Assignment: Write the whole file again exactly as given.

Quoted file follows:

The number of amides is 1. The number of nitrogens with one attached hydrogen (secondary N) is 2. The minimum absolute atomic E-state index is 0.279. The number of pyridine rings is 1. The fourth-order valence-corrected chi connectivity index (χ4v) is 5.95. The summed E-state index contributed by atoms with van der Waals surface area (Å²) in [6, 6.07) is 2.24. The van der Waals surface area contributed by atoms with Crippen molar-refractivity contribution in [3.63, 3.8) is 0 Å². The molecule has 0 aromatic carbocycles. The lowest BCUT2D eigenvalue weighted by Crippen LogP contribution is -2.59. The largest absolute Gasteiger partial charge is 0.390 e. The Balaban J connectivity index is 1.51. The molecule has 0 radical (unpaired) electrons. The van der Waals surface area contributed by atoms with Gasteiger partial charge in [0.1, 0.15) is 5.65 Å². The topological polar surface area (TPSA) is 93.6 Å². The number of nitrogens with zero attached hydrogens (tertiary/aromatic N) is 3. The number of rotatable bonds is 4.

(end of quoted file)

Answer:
The number of amides is 1. The number of nitrogens with one attached hydrogen (secondary N) is 2. The minimum absolute atomic E-state index is 0.279. The number of pyridine rings is 1. The fourth-order valence-corrected chi connectivity index (χ4v) is 5.95. The summed E-state index contributed by atoms with van der Waals surface area (Å²) in [6, 6.07) is 2.24. The van der Waals surface area contributed by atoms with Crippen molar-refractivity contribution in [3.63, 3.8) is 0 Å². The molecule has 0 aromatic carbocycles. The lowest BCUT2D eigenvalue weighted by Crippen LogP contribution is -2.59. The largest absolute Gasteiger partial charge is 0.390 e. The Balaban J connectivity index is 1.51. The molecule has 0 radical (unpaired) electrons. The van der Waals surface area contributed by atoms with Gasteiger partial charge in [0.1, 0.15) is 5.65 Å². The topological polar surface area (TPSA) is 93.6 Å². The number of nitrogens with zero attached hydrogens (tertiary/aromatic N) is 3. The number of rotatable bonds is 4.